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...in Papua New Guinea

for any betrayal of what it was that caused him to do this. He shifted us this way and that, cut the motor, and we gently drifted in towards the bank. Then there they were, they hit us like a barn door in the face: a pair of monstrous Southern Crowned Pigeons perched on a large rainforest bough, sporting deep red wine underparts, and a bold ash in the wing that they nervously icked every so often, a piercing blood red eye, and a fancy, silvery-gray, lace-like crown. The World’s largest pigeon. To no great surprise considering such wonder- ful views enjoyed by all, this was voted as the bird of the trip by some margin. For those who think PNG is all about just birds-of- paradise, think again. New Guinea is the “land of the unexpected”, home to many strange, bizarre birds and other creatures, and this

massive perfectly.


  • ts



The morning ew by as one massive target bird fell after another, and with an impressive supporting cast too: Collared Impe- rial Pigeons, brightly-colored Eclec- tus Parrots, hulking Blyth’s Hornbills and even the odd Palm Cockatoo were all noted from our boat between stops. Over lunch at the rustic Kwatu Lodge, surrounded by thick rainforest we were inter- rupted by a Long-billed Cuckoo that came in to the garden to check us out. As if that was not enough, the most outrageous cuckoo-shrike on Earth showed up too: Golden Cuckoo-Shrike. There was no rest for the wicked though and soon enough we were squelching our way back to our canoe, and motoring towards another area of thick riparian rainforest. If the morning was all about birds-of-paradise and impressive pigeons, the afternoon belonged to kingshers, a family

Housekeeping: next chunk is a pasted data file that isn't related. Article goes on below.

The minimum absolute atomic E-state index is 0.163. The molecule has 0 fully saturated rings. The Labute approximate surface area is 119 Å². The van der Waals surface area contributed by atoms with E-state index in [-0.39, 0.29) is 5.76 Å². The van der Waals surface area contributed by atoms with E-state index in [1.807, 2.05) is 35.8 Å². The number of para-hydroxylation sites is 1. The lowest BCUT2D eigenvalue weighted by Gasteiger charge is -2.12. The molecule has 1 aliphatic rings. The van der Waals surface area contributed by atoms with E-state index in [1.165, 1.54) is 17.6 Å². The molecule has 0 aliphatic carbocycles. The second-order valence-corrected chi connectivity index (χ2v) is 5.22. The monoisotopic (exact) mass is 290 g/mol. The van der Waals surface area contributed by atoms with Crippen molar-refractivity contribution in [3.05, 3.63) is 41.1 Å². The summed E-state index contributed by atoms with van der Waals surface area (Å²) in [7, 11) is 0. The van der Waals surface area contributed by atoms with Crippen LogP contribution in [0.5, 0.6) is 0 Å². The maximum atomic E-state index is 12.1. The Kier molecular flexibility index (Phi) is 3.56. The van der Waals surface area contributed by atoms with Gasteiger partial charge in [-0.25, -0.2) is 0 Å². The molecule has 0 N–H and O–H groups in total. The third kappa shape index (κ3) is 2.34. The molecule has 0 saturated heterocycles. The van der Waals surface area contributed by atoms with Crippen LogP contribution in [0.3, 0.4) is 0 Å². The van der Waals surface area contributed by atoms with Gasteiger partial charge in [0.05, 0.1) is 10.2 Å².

very well-represented PNG. First up was Common Paradise-Kingsher. The paradise-kingshers are a particularly elegant group of kingshers that all sport a rather fancy long tail. They are all forest birds though, and therefore can be devilishly dicult to see. Or so we thought. Within fteen minutes of squishing through the mud we had one lined up and we were all admir- ing its carrot-colored bill and cerulean blue back. Now mid- afternoon we then chased after the semi-crepuscular Hook-billed King-

  • sher that for some reason was

calling outside its normal comfort zone (dawn and dusk). It was close and the moment was tense, as this shy sher can slip away at a moments notice. Then Kwiwan gestured for the scope, I crept towards him, trained the scope on it, and, after some slow tense squelching through mud, we all

soaked kingsher.




Continuing the theme, we had one more special kingsher to focus on, the exceedingly shy Little Paradise-Kingsher. As is usual in New Guinea once the kingsher

was heard a duel ensued, between

  • rst me and the kingsher, then

Kwiwan and the kingsher, and I am sure at one point possibly between all three of us! The Little is markedly more challenging to see than its larger cousin the common, and the slightest movements can cause it to hightail it out of there. No easy thing to avoid though when the excitement of spotting one in a group of keen birders occurs. After several “scares” where the bird was spotted, we reacted and then the bird ed into the jungle at high speed, we nally tracked one down that clearly thought it was blocked by a large trunk. The bird was wrong and with some twisting of the scope, some craning of the necks we all man- aged some super looks at the little known, Little Paradise-Kingsher. At the end of what had been a remarkable, if typical, day in these parts we returned to the lodge and decided to delay our dinner. We were on a roll and so opted to try for some of the tough nightbirds around the lodge. My condence boosted by the day behind us appeared a little misplaced, with no




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